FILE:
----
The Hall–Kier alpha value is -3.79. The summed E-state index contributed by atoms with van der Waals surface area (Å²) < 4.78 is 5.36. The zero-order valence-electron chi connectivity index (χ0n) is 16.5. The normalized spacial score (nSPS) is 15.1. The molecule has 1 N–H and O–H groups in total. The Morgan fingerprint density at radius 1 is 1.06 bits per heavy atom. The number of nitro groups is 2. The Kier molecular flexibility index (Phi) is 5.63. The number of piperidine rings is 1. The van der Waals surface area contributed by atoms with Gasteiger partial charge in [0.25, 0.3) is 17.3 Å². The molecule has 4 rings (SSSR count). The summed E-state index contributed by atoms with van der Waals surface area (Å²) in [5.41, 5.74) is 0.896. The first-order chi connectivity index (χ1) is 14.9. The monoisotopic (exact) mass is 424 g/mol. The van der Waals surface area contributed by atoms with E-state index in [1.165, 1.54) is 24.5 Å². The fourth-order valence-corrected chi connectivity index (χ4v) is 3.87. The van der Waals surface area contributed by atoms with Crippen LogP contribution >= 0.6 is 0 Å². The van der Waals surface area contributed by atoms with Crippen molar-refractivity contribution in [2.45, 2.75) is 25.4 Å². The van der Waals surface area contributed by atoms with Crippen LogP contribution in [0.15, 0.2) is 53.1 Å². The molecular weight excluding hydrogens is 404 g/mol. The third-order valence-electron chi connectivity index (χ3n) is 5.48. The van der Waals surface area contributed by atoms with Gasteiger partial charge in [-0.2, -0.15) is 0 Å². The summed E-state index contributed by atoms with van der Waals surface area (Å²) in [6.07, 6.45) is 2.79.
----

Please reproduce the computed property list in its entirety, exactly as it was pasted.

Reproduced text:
The Hall–Kier alpha value is -3.79. The summed E-state index contributed by atoms with van der Waals surface area (Å²) < 4.78 is 5.36. The zero-order valence-electron chi connectivity index (χ0n) is 16.5. The normalized spacial score (nSPS) is 15.1. The molecule has 1 N–H and O–H groups in total. The Morgan fingerprint density at radius 1 is 1.06 bits per heavy atom. The number of nitro groups is 2. The Kier molecular flexibility index (Phi) is 5.63. The number of piperidine rings is 1. The van der Waals surface area contributed by atoms with Gasteiger partial charge in [0.25, 0.3) is 17.3 Å². The molecule has 4 rings (SSSR count). The summed E-state index contributed by atoms with van der Waals surface area (Å²) in [5.41, 5.74) is 0.896. The first-order chi connectivity index (χ1) is 14.9. The monoisotopic (exact) mass is 424 g/mol. The van der Waals surface area contributed by atoms with E-state index in [1.165, 1.54) is 24.5 Å². The fourth-order valence-corrected chi connectivity index (χ4v) is 3.87. The van der Waals surface area contributed by atoms with Crippen LogP contribution >= 0.6 is 0 Å². The van der Waals surface area contributed by atoms with Crippen molar-refractivity contribution in [2.45, 2.75) is 25.4 Å². The van der Waals surface area contributed by atoms with Crippen LogP contribution in [0.15, 0.2) is 53.1 Å². The molecular weight excluding hydrogens is 404 g/mol. The third-order valence-electron chi connectivity index (χ3n) is 5.48. The van der Waals surface area contributed by atoms with Gasteiger partial charge in [-0.2, -0.15) is 0 Å². The summed E-state index contributed by atoms with van der Waals surface area (Å²) in [6.07, 6.45) is 2.79.